Motivation for Creating CORRIM
Public interest in the environmental impacts of forest management has reached new heights, resulting in a demand for strategies and policies to improve environmental performance. Unfortunately, environmental consequences of changes in forest management, product manufacturing, and construction are poorly understood, resulting in policies that may be detrimental to global environmental quality. This situation is greatly accentuated by an almost total lack of up-to-date, scientifically sound, product life-cycle data in the United States, particularly life-cycle data regarding wood and bio-based products.
Concerns about forests and wood products have a direct and significant impact on U.S. building materials and home building industries. Harvest reductions are quickly reflected in the availability of wood, and in turn, the price of building materials. This triggers consumers to import wood from other countries or to use non-wood substitutes. The environmental consequences of these changes in material flow and uses are generally ignored given the lack of useful data.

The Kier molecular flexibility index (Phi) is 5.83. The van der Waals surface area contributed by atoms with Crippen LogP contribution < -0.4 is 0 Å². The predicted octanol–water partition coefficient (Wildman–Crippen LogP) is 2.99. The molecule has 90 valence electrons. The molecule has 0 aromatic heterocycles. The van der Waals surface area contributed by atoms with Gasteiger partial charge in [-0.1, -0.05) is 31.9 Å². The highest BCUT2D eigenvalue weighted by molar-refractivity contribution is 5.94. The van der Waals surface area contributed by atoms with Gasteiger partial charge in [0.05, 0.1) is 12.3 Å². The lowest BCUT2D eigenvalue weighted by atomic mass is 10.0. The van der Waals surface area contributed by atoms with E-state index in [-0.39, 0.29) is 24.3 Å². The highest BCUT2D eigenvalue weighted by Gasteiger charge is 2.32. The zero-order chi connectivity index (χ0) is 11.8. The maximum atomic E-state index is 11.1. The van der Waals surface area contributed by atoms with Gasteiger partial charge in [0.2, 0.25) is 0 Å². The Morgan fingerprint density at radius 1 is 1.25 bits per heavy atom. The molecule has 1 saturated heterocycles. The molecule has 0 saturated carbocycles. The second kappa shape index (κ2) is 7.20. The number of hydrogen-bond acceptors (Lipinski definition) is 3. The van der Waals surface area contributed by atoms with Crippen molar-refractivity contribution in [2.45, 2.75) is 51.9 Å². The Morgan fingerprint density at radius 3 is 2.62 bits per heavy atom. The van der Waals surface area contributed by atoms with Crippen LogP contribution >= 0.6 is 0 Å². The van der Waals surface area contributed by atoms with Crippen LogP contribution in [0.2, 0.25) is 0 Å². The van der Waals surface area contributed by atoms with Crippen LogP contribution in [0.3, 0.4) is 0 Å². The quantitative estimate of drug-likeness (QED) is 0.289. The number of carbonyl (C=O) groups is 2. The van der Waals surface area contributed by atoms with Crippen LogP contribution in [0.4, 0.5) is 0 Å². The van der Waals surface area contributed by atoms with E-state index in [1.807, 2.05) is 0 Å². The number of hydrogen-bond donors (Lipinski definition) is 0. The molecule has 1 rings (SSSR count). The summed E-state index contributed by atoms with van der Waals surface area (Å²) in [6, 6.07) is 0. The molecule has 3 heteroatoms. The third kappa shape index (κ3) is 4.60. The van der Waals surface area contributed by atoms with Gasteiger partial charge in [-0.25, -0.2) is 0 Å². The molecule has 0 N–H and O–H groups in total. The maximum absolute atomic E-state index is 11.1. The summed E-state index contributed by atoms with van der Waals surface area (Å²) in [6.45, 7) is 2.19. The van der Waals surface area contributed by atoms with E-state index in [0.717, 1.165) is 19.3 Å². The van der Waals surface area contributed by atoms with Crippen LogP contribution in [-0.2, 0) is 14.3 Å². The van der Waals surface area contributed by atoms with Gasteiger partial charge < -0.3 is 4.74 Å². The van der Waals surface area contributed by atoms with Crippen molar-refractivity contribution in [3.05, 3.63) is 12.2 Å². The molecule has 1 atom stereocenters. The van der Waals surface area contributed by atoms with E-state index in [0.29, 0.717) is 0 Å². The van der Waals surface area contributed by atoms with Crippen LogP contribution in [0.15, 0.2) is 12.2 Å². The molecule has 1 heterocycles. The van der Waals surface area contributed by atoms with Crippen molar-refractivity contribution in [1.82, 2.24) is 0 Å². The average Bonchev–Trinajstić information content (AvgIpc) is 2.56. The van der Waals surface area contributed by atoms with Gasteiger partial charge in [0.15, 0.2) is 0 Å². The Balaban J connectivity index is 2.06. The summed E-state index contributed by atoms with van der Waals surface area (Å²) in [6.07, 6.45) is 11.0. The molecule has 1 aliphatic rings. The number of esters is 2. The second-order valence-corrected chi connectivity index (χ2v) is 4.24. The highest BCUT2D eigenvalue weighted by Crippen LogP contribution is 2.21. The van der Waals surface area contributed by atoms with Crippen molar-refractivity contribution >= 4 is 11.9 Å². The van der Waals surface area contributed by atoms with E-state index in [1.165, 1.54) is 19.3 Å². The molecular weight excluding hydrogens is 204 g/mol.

Decisions that discourage the use of wood are made each day at all levels of industry and government. While decisions may be motivated by a desire to protect the environment, the negative consequences associated with using non-wood substitutes are often not considered.
The decision to avoid using wood building materials may in fact be counterproductive to the intent. It is critical that a better information base of quantitative data regarding the environmental impacts of a variety of building products be developed.